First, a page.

Unfortunately much of the argument about diversity (pro and con) seems to treat diversity as a game of Pokemon, where the goal is to “catch ’em all.” People who are considered “diverse” are hired for their status, then pushed into the sidelines until they are needed for a Pokebattle. Suddenly a wild committee appears! Hispanic woman I choose you! When diversity is treated as a checkbox it is worse than useless. Not only do you not cast a wider net of perspectives and ideas, you reinforce the view that diversity is worthless. “We hired three racial minorities and they failed to succeed. Typical.”

In order for diversity to succeed we have to connect to a wider diversity of people and perspectives. We need to be challenged by ideas very different from our own, and we need to listen. While increasing the diversity of scientists can allow these kinds of connections to flourish, we should be careful not to focus on satisfying checkboxes. Instead we should focus on ways to build wider connections, and provide opportunities for people with a wide range of backgrounds to flourish. The more we do that, the better science will become in the long run.

It won’t be easy, and it won’t improve overnight. But over time we can learn to listen to new perspectives, to challenge them and have them challenge us. Because the human equation of science is complex, subtle and beautiful, if only we take the time to see it.


But why should we care about diversity? Isn't science supposed to be a meritocracy?
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Just give it up already. :p
 
Seriously, we can all see through it--it's about time for managers to stop:
The “sandwich” method of feedback, where you squish criticism between compliments to smooth it over, is played out and everyone knows it. Most of us cringe when we hear someone suggest it, and even when it works, it’s obvious. Adam Grant, author and professor, says it’s time to just give it up, and we agree.
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Electricity from seawater: New method efficiently produces hydrogen peroxide for fuel cells
(Phys.org)—Scientists have used sunlight to turn seawater (H2O) into hydrogen peroxide (H2O2), which can then be used in fuel cells to generate electricity. It is the first photocatalytic method of H2O2 production that achieves a high enough efficiency so that the H2O2 can be used in a fuel cell.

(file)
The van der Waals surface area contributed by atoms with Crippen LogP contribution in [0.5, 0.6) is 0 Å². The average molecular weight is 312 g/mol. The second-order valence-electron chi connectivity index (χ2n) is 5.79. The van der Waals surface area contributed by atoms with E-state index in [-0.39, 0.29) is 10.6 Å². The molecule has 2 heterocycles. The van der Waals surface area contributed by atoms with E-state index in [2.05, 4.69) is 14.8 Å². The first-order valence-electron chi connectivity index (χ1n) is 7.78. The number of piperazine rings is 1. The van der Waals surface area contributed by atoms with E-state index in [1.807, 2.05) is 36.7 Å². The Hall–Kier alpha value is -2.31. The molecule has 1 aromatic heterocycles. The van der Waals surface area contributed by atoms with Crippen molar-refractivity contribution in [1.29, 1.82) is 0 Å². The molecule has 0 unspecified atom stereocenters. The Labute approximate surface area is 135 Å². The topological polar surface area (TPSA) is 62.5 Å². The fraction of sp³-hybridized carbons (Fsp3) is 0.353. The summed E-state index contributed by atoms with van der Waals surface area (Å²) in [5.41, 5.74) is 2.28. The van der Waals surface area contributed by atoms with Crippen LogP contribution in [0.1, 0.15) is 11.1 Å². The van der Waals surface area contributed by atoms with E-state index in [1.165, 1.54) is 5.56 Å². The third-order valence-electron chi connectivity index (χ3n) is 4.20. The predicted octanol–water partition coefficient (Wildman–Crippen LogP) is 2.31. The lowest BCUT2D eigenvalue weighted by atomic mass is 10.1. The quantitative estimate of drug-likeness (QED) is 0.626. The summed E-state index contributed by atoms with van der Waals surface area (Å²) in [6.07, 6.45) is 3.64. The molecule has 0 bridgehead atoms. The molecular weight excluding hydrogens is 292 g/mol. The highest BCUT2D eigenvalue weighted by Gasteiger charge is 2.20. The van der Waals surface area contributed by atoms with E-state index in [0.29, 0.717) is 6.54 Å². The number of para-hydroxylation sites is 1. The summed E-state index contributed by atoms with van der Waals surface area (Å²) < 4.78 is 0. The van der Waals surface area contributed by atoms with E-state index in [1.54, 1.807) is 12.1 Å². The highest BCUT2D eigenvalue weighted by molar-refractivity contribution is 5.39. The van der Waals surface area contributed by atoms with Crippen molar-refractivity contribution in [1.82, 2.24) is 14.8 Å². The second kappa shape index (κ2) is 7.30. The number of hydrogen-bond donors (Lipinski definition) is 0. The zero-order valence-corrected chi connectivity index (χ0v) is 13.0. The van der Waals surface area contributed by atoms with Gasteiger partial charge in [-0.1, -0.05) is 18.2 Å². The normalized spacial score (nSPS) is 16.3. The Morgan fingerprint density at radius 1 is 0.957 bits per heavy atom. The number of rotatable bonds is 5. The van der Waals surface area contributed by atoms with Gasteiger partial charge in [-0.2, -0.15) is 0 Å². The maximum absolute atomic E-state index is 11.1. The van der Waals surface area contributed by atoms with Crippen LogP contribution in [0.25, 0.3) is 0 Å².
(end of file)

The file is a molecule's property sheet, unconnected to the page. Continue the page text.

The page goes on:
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Worth a try. See if it works well for you.
 
Need to Remember Something? Here's a New Idea

Hey Students! You sit in class and listen to instructors. You read the book and are exposed to even more information. Amidst all this activity, your job is to both remember and to make sense of the information that is presented. Why not try a new idea? A recent scientific study found that one of the most effective means of remembering something is by taking notes visually. As the study concludes: "We discovered a significant recall advantage for words that were drawn as compared to those that were written," said Wammes. "Participants often recalled more than twice as many drawn than written words. We labeled this benefit 'the drawing effect,' which refers to this distinct advantage of drawing words relative to writing them out."

You can read more about the study here:

https://www.sciencedaily.com/releases/2016/04/160421133821.htm

So after your next lecture, why not take some time to convert your notes from words to a diagram or collection of pictures. Run your own experiment and see if it works for you. It just might give you "an edge up on the competition."
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Same story here.
 
The Beast Within